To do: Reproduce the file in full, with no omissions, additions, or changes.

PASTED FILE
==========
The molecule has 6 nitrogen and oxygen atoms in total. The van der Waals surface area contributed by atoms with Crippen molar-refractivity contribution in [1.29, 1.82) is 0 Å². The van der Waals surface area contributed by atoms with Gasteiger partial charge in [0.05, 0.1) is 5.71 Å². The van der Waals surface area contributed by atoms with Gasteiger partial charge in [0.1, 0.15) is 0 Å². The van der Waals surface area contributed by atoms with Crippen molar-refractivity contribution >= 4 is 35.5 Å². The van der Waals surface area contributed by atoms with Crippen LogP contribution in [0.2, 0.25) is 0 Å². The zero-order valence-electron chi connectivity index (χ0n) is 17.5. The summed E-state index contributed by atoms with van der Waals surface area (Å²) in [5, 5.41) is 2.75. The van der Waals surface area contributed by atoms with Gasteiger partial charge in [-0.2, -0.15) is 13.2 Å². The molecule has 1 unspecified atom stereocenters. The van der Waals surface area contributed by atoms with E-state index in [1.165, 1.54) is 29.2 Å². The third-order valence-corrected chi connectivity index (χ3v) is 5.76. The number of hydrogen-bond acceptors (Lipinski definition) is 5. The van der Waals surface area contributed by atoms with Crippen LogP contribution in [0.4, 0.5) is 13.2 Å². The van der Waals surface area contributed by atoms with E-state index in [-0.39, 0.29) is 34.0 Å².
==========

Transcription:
The molecule has 6 nitrogen and oxygen atoms in total. The van der Waals surface area contributed by atoms with Crippen molar-refractivity contribution in [1.29, 1.82) is 0 Å². The van der Waals surface area contributed by atoms with Gasteiger partial charge in [0.05, 0.1) is 5.71 Å². The van der Waals surface area contributed by atoms with Gasteiger partial charge in [0.1, 0.15) is 0 Å². The van der Waals surface area contributed by atoms with Crippen molar-refractivity contribution >= 4 is 35.5 Å². The van der Waals surface area contributed by atoms with Crippen LogP contribution in [0.2, 0.25) is 0 Å². The zero-order valence-electron chi connectivity index (χ0n) is 17.5. The summed E-state index contributed by atoms with van der Waals surface area (Å²) in [5, 5.41) is 2.75. The van der Waals surface area contributed by atoms with Gasteiger partial charge in [-0.2, -0.15) is 13.2 Å². The molecule has 1 unspecified atom stereocenters. The van der Waals surface area contributed by atoms with E-state index in [1.165, 1.54) is 29.2 Å². The third-order valence-corrected chi connectivity index (χ3v) is 5.76. The number of hydrogen-bond acceptors (Lipinski definition) is 5. The van der Waals surface area contributed by atoms with Crippen LogP contribution in [0.4, 0.5) is 13.2 Å². The van der Waals surface area contributed by atoms with E-state index in [-0.39, 0.29) is 34.0 Å².